I am a Butcher fan. However, even though I am a fan, I am often terrified of how huge his following is and how rabid some of his readers are when it comes to defending him. I know multiple people who basically exclusively read Dresden and pretty much nothing else. So I tend to take all Butcher reviews with a massive grain of salt as Butcher could print a blank book and some people would claim it to be a writing innovation. That said, I like to think of myself as an impartial judge of his work. I really like some of The Dresden Files, but also think some of its entries are fairly weak. In addition, while I thought Butcher’s Furies series started out well, I feel that it spiraled downward in quality as it progressed. As such I approached Butcher’s new book/series, The Aeronaut’s Windlass, expecting it to be alright as I thought Butcher didn’t know how to write anything other than Dresden. I am happy to say, while the book was not perfect, I was wrong and The Aeronaut’s Windlass definitely exceeded expectations.
Windlass tells the story of Spire Albion, a giant stone tower rising out of the ground in a steampunk world. The surface of the earth seems to have been taken over by bloodthirsty creatures that want to murder all humans, so humanity has relocated to a number of these giant stone towers in the sky to survive. The spires have limited resources in the sky so they often end up going to war with one another. The spires go to war in what are essentially flying pirate ships made of wood with tons of cannons. It’s a really fun concept that Butcher builds out really well. He breathes tons of details into his world that makes it feel vivid, complex, and well thought out. Our protagonists are two young recruits in the Albion guard, one a noble and one a commoner, a lovable airship captain with a sordid past and a grizzled jaw, and a cat (I will come back to this). The cast gives a nice diverse set of perspectives that serve to flesh out the world and add layers of context to events as they happen. The plot of the book follows these characters as a war breaks out between Spire Albion and a neighboring Spire.
The strengths of the book come from three key pillars: world building, mystery, and swashbuckling action. As I mentioned before, the world building is excellent. Butcher spent a lot of time thinking about how his spires work, and small details such as how the ships dock, how the economy works, what foods are available, and what various interesting jobs exist on giant stone towers are nice touches. All these pieces lend the book the feeling that you are reading something original and different. Butcher also manages to create a strong air of mystery throughout the narrative. You will constantly be curious as to what is going on, and almost every character has a mysterious past for you to ferret out. The book is overstuffed with secrets and big reveals, which help to make the book exciting. Speaking of excitement, the book’s final strength, and maybe its largest, is the fact that it is packed full of fun, awesome action. There are several thrilling airship battles that kept me on the edge of my seat, tons of witty dialogue, and kick-ass combat that just make the book fun.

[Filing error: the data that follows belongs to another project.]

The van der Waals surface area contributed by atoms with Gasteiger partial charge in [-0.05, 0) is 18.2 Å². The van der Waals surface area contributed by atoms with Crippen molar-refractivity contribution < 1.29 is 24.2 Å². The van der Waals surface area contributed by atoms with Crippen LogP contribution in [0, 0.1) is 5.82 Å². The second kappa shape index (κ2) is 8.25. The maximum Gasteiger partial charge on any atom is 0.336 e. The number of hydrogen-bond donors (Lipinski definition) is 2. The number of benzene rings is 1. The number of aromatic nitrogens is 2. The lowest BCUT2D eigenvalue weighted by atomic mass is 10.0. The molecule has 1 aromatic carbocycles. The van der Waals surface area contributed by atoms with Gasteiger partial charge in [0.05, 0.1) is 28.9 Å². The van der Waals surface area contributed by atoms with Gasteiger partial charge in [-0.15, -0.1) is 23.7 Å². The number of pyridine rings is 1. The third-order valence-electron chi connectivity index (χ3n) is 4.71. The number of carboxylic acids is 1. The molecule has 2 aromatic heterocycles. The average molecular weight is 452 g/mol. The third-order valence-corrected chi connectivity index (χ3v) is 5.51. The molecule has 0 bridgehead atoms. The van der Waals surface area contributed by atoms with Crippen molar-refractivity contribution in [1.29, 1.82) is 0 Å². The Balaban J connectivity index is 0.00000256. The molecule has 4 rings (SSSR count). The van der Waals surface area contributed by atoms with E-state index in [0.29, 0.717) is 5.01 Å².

On the other hand, while the book is a lot of fun, the characters are not particularly deep. The protagonists are fairly one dimensional, and while I loved many of the side characters, I only felt tepid affection for the protagonists. In addition, one of the concerns I had for the book is that Butcher specializes in writing shorter episodic books and might stretch a concept too thin in this longer epic. This rears its ugly head for me with Butcher’s decision to make cats talk and include them as major characters. In The Aeronaut’s Windlass, house cats are “people” and can talk. While I initially loved the idea, I found that over the course of the 700 page book it started to wear on me noticeably until I got pretty tired of it. In addition, while I was ok with the amount of mystery in the story, I wish we learned a little more about the secret pasts of our protagonists in the first novel (it is intimated that it will be revealed in the sequels).
The Aeronaut’s Windlass is fast paced, has some climactic scenes, has excellent world building, and is an overall fun time. It is not the best book I have ever read, but it is certainly good enough to get me excited for the sequel and feel cautiously optimistic that this series will be better than Butcher’s Furies. I have a strong suspicion that the sequel, The Olympian Affair, will either elevate the series or tank it and I am excited to find out which it will be. The Quill to Live recommends The Aeronaut’s Windlass to anyone looking for a fun sky pirate adventure.
Rating: The Aeronaut’s Windlass – 8.5/10